Reviews

Book Review: The Anger of Saintly Men

Anubha Yadav’s debut novel calls out toxic masculinity within Indian families and society at large through its nuanced and unafraid take on what it means to be a “man” in India.

Book Review: The Black Anthology: Language

The Black Anthology: Language from ૧૦:૧૦ Press wields the power of language to reclaim Black identity and culture.

Book Review: No Straight Thing Was Ever Made

This collection of essays by Urvashi Bahuguna is likely to be a source of comfort, awareness, and reassurance for anyone who has struggled with their own—or a loved one’s—mental illness.

Film Review: Eeb Allay Ooo!

The sounds that make up the title of Prateek Vats’s Eeb Allay Ooo! resonate through its length.

Book Review: Along With the Sun

Water, scarcity, and poetic description tussle for attention in this anthology of Tamil Karisal literature from the 1980s.

Is Love Enough? Sir

Film Review: Is Love Enough? Sir

In Rohena Gera’s Is Love Enough? Sir, the home, closed off from prying, judgemental eyes, is also an empathetic space, allowing conversations and the forging of a connection that could not have developed or existed outside of it.

A Burning Megha Majumdar

Book Review: A Burning

An achingly real take on the affairs of 21st century India, A Burning traces three lives struggling against communal politics and fighting for social and economic mobility.

The Brown Anthology: Language

Words, Connections, Fences

The Brown Anthology: Language, the first release from artist-owned ૧૦:૧૦ Press, explores solidarities that are built on recognising that our roots and futures are tangled up in each other across disjunctions and continuities.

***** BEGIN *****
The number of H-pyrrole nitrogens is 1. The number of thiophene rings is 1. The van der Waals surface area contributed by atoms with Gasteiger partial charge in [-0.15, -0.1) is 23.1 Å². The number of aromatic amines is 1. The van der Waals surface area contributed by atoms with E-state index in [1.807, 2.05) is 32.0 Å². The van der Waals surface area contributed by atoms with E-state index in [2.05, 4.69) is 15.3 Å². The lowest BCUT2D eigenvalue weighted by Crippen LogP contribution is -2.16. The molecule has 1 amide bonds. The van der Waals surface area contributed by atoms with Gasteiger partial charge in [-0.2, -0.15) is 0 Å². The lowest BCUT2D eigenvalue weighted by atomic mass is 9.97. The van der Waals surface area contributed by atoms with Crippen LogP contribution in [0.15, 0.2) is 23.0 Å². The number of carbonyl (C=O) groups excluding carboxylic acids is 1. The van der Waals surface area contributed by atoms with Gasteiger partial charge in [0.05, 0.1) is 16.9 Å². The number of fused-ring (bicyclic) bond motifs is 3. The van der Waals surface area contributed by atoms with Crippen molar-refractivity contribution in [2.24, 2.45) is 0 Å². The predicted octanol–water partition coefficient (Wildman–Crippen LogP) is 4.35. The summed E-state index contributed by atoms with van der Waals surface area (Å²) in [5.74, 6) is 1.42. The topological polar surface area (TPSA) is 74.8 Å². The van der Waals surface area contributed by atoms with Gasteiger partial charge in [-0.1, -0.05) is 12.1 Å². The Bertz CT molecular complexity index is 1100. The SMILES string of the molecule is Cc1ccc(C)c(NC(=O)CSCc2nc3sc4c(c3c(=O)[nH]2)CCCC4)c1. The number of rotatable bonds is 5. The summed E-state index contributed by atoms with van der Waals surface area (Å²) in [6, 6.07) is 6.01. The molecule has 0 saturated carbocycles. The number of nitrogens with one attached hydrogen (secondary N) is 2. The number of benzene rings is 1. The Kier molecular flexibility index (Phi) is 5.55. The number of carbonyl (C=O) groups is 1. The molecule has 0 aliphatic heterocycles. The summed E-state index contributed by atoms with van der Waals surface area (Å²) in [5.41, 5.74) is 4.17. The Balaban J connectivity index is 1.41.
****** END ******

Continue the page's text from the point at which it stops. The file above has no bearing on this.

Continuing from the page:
Djinn Patrol on the Purple Line

Book Review: Djinn Patrol on the Purple Line

Deepa Anappara’s debut novel is vivid and deeply moving, plunging you into the distraught lives inhabiting a slum in a smog-heavy, unnamed Indian city.

The Cliffhangers

Book Review: The Cliffhangers

A coming-of-age tale, Sabin Iqbal’s debut novel is a nuanced blend of the personal and the political, set against the dreamy backdrop of a picturesque coastal village in Kerala.

A More Permanent Record

Achal Mishra’s Maithili-language film Gamak Ghar is pieced together from tangible and intangible relics from and of an earlier time and place.

Book Review: His Father’s Disease

Aruni Kashyap’s stories call for greater humility, acceptance of difference, and keeping our strongly held (maybe even ill-formed) opinions about others to ourselves.